Welcome to Pillsbury’s Regulatory Playbook, where you’ll find news and insights on the regulatory trends that are driving markets and shaping businesses. Here, Pillsbury’s market-leading regulatory group illuminates critical developments at the intersection of law and policy. If you need to know what’s happening, why it’s happening and how to respond, consult the Playbook.
Trending IssuesNew York Employment Law Outlook 2019
2018 was a year of sweeping change for employers and employees in New York. In the wake of the #MeToo movement, New York State and New York City reacted quickly to pass a series of laws to reduce sexual harassment in the workplace. The New York Paid Family Leave Benefits Law went into effect, providing employees eight weeks of partially paid leave funded by employee paycheck deductions. New York City amended its Earned Sick Time Act to allow employees to take “safe leave” to seek redress for victims or family members of victims of sexual assault, domestic violence, or stalking.
Exchange Act Reporting Companies Receive Green Light to Use Regulation A
On December 19, 2018, the Securities and Exchange Commission (SEC) adopted amendments to Regulation A to allow companies subject to the reporting requirements of Section 13 or 15(d) of the Securities Exchange Act of 1934 (Exchange Act) to use Regulation A to conduct securities offerings of up to $50 million in a 12-month period without Securities Act registration. Regulation A provides an exemption from the registration requirements of the Securities Act of 1933 to companies organized in the United States or Canada for offers and sales of securities of up to $20 million for Tier 1 offerings and up to $50 million for Tier 2 offerings. Securities sold under Regulation A are deemed sold in a public offering and therefore are not “restricted securities” subject to Securities Act resale limitations. Prior to these amendments, Regulation A was not available to issuers that were already Exchange Act reporting companies, and its use has been modest. Following publication of the amendments in the Federal Register, which is expected to occur shortly, Exchange Act reporting companies will have the additional flexibility to use Regulation A when raising capital through the public markets.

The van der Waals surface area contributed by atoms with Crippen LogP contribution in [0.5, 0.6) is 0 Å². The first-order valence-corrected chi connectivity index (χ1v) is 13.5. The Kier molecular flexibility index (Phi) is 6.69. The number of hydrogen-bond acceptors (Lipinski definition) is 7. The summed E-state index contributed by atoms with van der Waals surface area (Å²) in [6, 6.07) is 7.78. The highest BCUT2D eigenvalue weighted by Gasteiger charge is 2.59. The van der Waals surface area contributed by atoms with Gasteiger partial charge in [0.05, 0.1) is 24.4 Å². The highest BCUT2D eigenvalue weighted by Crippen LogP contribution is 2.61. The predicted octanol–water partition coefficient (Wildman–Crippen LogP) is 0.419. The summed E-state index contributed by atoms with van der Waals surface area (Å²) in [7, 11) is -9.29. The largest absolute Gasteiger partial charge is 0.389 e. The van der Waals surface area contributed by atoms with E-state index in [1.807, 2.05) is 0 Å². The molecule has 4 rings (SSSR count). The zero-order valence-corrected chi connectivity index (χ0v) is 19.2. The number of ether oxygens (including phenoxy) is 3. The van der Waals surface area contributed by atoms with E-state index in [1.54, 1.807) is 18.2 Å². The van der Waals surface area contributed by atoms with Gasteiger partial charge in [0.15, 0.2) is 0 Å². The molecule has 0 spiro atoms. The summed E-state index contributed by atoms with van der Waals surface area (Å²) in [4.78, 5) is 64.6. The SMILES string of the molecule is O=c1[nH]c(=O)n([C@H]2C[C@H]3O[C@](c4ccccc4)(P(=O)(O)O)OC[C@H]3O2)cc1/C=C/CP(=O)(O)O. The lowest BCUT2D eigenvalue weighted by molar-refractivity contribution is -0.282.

The Brexit Blindspot: Nuclear Retransfers
The UK is scheduled to leave the European Union on March 29, 2019. While the United States and UK governments have taken significant steps to ensure that contracts related to nuclear power stations and the nuclear fuel cycle are not interrupted, little public attention has been paid to the potential delay in commerce caused by the UK no longer being a member of the European Atomic Energy Community (EURATOM). This is particularly important because the U.S. Government will now need to provide its consent for retransfers of certain nuclear materials and components from the EURATOM countries to the UK, after the UK withdraws from EURATOM. While the U.S.- EURATOM Agreement for Cooperation provides a mechanism for the United States to provide its advance consent for these retransfers to the UK, the process itself could likely take at least several months and perhaps a year or more, as explained below. This article provides what we believe will be the potential impediments to commerce. However, the precise manner in which U.S. retransfer consent rights affect nuclear commerce with the UK will vary depending upon the specific circumstances of each proposed retransfer.
Civilian Board of Contract Appeals Releases 2018 Annual Report
This past weekend, the Civilian Board of Contract Appeals (CBCA) released its fiscal year (FY) 2018 Annual Report. The CBCA docketed 409 new matters in FY 2018, a modest increase from 385 docketed in FY 2017. Prior to FY 2018, the Board had experienced docket decreases for each of the previous five years. Also, for the first time since FY 2014, the number of new cases docketed during the year exceeded the number of appeals that the CBCA resolved.
Natural Resources Agency Finalizes Updates to the CEQA Guidelines